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Folded fabric sculpture

Projects | February 1, 2018 | By:

Transmission connected a very modern design with 15th-century tapestries, challenging visitors to view the Renaissance artwork in a new way. Photos: Edmund Sumner.

The London Design Festival is an annual event that promotes London as the design capital of the world. It showcases the exciting and often cutting-edge work of artists, architects and designers at exhibits and installations in locations around the city.

The Victoria & Albert Museum, the world’s leading museum of art and design, was the setting for Transmission, an installation by artist and designer Ross Lovegrove. Known for a visionary aesthetic that combines technology, materials science and organic form, Lovegrove created a 69-foot sculpture of folded material.

He was inspired by the museum’s Tapestry Room, a step back to a more tranquil time with aristocratic ladies and gentlemen in an intricate natural world. Transmission’s undulating folds are a nod to one of the scenes on display, which features a lady in a red gown lined with white fur.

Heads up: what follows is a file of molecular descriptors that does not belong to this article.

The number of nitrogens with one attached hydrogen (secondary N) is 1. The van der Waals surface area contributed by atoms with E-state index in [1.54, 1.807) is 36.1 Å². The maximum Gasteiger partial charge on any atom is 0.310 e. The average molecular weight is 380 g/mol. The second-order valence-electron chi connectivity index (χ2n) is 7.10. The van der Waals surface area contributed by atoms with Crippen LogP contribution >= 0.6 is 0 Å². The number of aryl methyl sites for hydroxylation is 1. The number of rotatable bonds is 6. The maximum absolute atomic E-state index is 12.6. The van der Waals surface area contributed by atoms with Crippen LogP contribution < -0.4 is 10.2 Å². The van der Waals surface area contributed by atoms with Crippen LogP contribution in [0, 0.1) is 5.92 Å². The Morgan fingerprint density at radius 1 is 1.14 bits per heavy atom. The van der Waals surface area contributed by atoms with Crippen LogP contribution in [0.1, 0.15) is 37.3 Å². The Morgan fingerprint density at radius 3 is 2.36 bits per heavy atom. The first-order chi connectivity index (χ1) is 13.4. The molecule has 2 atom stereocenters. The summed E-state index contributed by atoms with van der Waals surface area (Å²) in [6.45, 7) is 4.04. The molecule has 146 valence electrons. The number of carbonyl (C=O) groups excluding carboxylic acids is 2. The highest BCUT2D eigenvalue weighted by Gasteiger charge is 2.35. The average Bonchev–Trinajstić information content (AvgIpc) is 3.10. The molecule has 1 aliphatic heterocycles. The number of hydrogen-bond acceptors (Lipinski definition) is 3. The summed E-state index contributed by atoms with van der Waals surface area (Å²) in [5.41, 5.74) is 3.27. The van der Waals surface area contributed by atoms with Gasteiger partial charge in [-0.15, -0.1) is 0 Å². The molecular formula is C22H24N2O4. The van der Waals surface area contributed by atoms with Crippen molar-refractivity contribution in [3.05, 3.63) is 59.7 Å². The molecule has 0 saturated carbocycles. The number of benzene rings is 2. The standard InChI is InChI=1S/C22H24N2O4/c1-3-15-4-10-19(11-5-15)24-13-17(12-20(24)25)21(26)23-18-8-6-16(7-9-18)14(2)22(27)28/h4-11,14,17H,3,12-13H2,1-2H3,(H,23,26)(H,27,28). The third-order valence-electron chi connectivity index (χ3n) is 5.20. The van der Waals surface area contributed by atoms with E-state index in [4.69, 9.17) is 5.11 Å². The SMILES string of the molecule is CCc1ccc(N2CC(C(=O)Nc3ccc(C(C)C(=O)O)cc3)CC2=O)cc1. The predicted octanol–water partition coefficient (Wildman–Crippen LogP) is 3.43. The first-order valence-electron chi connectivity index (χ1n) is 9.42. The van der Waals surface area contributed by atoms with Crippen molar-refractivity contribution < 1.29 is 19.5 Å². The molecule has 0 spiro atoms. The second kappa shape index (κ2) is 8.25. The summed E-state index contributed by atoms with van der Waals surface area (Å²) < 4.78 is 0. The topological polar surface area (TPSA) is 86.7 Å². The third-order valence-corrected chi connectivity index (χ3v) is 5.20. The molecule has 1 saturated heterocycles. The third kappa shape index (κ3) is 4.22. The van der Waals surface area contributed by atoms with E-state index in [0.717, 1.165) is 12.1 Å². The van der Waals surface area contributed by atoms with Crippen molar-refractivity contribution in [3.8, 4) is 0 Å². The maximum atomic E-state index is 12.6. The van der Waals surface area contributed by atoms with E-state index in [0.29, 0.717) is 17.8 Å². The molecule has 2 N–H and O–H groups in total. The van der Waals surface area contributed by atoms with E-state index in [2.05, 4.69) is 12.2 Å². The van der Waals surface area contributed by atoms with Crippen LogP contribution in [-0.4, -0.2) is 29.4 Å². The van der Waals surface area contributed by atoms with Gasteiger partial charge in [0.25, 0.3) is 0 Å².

The sculpture was created using Alcantara®, a suede-like material made of polyurethane and polyester. It’s pliable and sound absorbent, ideal for graphic printing and embroidery. Lovegrove was able to match the exact colors in the tapestries using digital scanning software, perfectly capturing a color palette that had faded with age.

The fabric was embroidered with gold and silver threads that created an ornamental pattern of more than 2 million flecks running along the edge of the sculpture. They glimmered in the light of the gallery and drew an organic connection to the scenes of wealth and fashion depicted in the tapestries. The installation was on view September through October 2017. For more information, visit

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